STORY BY ADAM ROGAN
Douglas Kearney, an award-winning poet, visited Cowles Library last Thursday to perform some of his own poetry and to highlight several other local poets.
The Coalition of Black Students and RunDSM coordinated the event, entitled “SHOUT,” along with the help of Professor Brian Spears.
Kearney presented seven students who performed their own poetry on topics ranging from the perpetuation of racial stereotypes and the lure of fame to riches, drugs and false perceptions of beauty.
Maddie Cox, one of the student-poets, shared how she first came to love poetry.
“I like poetry because it’s a way to express myself and have people actually listen,” Cox said. “If you have a mic, people will listen.”
After the students showed their skills, Kearney took the podium to perform. He threw his voice and contrasted whispers into the microphone with sudden shouts, slow speech and quick words, including a set of three songs.
The songs focused on the aftermath of Hurricane Katrina, while Kearney’s poems commented on domestic abuse, abortion, miscarriage and college.
After the event, many of the audience remained to speak with Kearney, his favorite part of performing.
“It’s fun to get up and do the work,” Kearney said. “The work stays the same, your reading of it changes, but the work kind of stays the same. What changes are the people you’re engaging with.”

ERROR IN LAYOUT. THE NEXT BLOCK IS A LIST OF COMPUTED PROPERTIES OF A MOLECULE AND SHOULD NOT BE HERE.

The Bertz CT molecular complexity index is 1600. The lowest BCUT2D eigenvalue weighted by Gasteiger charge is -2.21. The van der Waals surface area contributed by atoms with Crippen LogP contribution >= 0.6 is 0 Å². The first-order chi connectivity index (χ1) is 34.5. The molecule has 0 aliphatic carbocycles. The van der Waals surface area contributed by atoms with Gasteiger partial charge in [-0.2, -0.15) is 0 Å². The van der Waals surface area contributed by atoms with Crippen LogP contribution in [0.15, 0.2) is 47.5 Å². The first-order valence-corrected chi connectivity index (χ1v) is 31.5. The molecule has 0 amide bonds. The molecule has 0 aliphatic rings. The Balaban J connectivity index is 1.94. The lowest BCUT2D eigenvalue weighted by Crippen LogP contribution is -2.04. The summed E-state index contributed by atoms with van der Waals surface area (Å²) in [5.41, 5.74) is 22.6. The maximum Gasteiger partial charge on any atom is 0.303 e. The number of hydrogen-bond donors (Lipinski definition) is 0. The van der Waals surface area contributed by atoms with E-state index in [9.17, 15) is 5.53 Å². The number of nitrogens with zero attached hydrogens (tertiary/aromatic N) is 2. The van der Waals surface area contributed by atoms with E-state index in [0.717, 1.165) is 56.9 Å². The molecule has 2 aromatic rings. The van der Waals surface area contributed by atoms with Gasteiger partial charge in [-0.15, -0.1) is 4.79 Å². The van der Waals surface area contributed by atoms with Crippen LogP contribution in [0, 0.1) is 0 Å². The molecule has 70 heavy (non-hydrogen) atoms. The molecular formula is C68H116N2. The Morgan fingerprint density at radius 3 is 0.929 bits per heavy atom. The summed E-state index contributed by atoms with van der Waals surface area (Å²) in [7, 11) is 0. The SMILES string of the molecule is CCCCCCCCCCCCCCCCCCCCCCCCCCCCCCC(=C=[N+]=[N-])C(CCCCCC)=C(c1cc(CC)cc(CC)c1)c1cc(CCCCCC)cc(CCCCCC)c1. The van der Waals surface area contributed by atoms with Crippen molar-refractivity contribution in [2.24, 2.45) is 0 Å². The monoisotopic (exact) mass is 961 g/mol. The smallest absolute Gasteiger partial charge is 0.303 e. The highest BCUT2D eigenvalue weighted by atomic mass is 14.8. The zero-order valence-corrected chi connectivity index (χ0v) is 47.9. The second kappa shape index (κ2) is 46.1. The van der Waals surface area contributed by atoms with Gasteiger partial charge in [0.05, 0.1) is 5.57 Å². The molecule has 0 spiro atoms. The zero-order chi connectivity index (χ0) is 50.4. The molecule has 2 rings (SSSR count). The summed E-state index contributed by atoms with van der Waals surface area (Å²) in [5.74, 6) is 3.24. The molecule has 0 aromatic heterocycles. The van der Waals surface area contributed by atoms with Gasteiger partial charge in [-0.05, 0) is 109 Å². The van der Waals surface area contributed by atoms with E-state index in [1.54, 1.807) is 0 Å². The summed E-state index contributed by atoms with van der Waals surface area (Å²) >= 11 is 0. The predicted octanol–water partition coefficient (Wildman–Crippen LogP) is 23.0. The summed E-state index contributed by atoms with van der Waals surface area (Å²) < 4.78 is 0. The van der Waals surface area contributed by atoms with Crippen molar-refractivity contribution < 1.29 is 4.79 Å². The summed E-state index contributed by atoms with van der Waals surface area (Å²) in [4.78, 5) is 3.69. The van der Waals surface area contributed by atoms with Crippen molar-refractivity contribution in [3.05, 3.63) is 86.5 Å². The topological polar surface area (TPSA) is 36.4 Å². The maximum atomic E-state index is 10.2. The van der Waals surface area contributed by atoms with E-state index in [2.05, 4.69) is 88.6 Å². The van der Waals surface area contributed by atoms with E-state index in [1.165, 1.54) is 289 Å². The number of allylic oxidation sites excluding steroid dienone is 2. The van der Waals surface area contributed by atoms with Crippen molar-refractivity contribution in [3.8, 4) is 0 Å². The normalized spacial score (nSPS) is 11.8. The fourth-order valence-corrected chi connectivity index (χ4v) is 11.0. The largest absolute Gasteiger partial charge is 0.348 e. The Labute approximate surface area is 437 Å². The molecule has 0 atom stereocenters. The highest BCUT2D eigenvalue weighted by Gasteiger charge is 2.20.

Although his tastes have grown over the years to include poets like Bob Kaufman and Harryette Mullen, Kearney said he grew up listening to hip-hop.
He highlighted De La Soul and Ice Cube as some of his early favorites.
Cox found poetry in a different way, saying she was invited to a poetry workshop in high school and became immediately hooked on the art.
However, Kearney’s love of poetry did not blossom as immediately as Cox’s did. He began writing fiction, but found that he would become fixated on the words and lose the story along the way.
“I was more interested in how the language bounced off of itself,” Kearney said. “I realized that so much of poetry is taking that language and making it do remarkable things.”
Not only has his interest in poetry grown over the years, but Kearney also enjoys encouraging conversation.
“When I first started, I felt like the job of my work was to provide answers and that oftentimes meant oversimplifying problems and questions,” Kearney said. “I’ve discovered it is much more honest and much more rewarding. Sometimes your work is just driving towards another question. And then when you have a conversation about that … people are now talking about the issue because you didn’t give them an answer to it. You gave them a question that people feel like perhaps they can answer.”
Although his poetry might be saddening to some, Kearney is a hopeful person.
“We are in this together,” Kearney said. “That’s what civilization is.”